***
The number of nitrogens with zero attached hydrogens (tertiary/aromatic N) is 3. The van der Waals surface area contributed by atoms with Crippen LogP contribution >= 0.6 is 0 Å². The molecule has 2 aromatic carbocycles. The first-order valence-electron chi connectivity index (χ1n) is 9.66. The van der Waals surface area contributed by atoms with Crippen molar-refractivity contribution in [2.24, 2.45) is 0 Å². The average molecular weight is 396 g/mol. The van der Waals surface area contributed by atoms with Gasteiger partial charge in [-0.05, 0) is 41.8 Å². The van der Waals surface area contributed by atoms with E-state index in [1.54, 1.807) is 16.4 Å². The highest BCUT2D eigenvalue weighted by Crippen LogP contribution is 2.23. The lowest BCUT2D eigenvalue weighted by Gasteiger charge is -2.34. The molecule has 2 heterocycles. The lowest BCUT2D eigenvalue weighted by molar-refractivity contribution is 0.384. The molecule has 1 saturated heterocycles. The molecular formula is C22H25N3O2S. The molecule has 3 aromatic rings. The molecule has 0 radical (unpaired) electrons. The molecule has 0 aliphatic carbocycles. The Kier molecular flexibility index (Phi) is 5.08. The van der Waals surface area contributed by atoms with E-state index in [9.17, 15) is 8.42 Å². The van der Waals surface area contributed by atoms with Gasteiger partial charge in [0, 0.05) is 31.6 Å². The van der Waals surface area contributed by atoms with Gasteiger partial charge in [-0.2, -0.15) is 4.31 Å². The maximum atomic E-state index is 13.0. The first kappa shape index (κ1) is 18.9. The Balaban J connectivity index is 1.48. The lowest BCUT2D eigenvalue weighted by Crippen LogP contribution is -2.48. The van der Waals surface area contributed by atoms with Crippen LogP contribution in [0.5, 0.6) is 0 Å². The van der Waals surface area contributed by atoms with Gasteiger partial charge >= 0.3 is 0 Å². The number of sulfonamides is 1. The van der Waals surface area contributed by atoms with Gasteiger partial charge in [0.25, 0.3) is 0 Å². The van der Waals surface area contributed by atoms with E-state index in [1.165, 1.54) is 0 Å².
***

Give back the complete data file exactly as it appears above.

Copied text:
The number of nitrogens with zero attached hydrogens (tertiary/aromatic N) is 3. The van der Waals surface area contributed by atoms with Crippen LogP contribution >= 0.6 is 0 Å². The molecule has 2 aromatic carbocycles. The first-order valence-electron chi connectivity index (χ1n) is 9.66. The van der Waals surface area contributed by atoms with Crippen molar-refractivity contribution in [2.24, 2.45) is 0 Å². The average molecular weight is 396 g/mol. The van der Waals surface area contributed by atoms with Gasteiger partial charge in [-0.05, 0) is 41.8 Å². The van der Waals surface area contributed by atoms with E-state index in [1.54, 1.807) is 16.4 Å². The highest BCUT2D eigenvalue weighted by Crippen LogP contribution is 2.23. The lowest BCUT2D eigenvalue weighted by Gasteiger charge is -2.34. The molecule has 2 heterocycles. The lowest BCUT2D eigenvalue weighted by molar-refractivity contribution is 0.384. The molecule has 1 saturated heterocycles. The molecular formula is C22H25N3O2S. The molecule has 3 aromatic rings. The molecule has 0 radical (unpaired) electrons. The molecule has 0 aliphatic carbocycles. The Kier molecular flexibility index (Phi) is 5.08. The van der Waals surface area contributed by atoms with E-state index in [9.17, 15) is 8.42 Å². The van der Waals surface area contributed by atoms with Gasteiger partial charge in [0, 0.05) is 31.6 Å². The van der Waals surface area contributed by atoms with Gasteiger partial charge in [-0.2, -0.15) is 4.31 Å². The maximum atomic E-state index is 13.0. The first kappa shape index (κ1) is 18.9. The Balaban J connectivity index is 1.48. The lowest BCUT2D eigenvalue weighted by Crippen LogP contribution is -2.48. The van der Waals surface area contributed by atoms with Crippen LogP contribution in [0.5, 0.6) is 0 Å². The van der Waals surface area contributed by atoms with Gasteiger partial charge >= 0.3 is 0 Å². The number of sulfonamides is 1. The van der Waals surface area contributed by atoms with Gasteiger partial charge in [0.25, 0.3) is 0 Å². The van der Waals surface area contributed by atoms with E-state index in [1.165, 1.54) is 0 Å².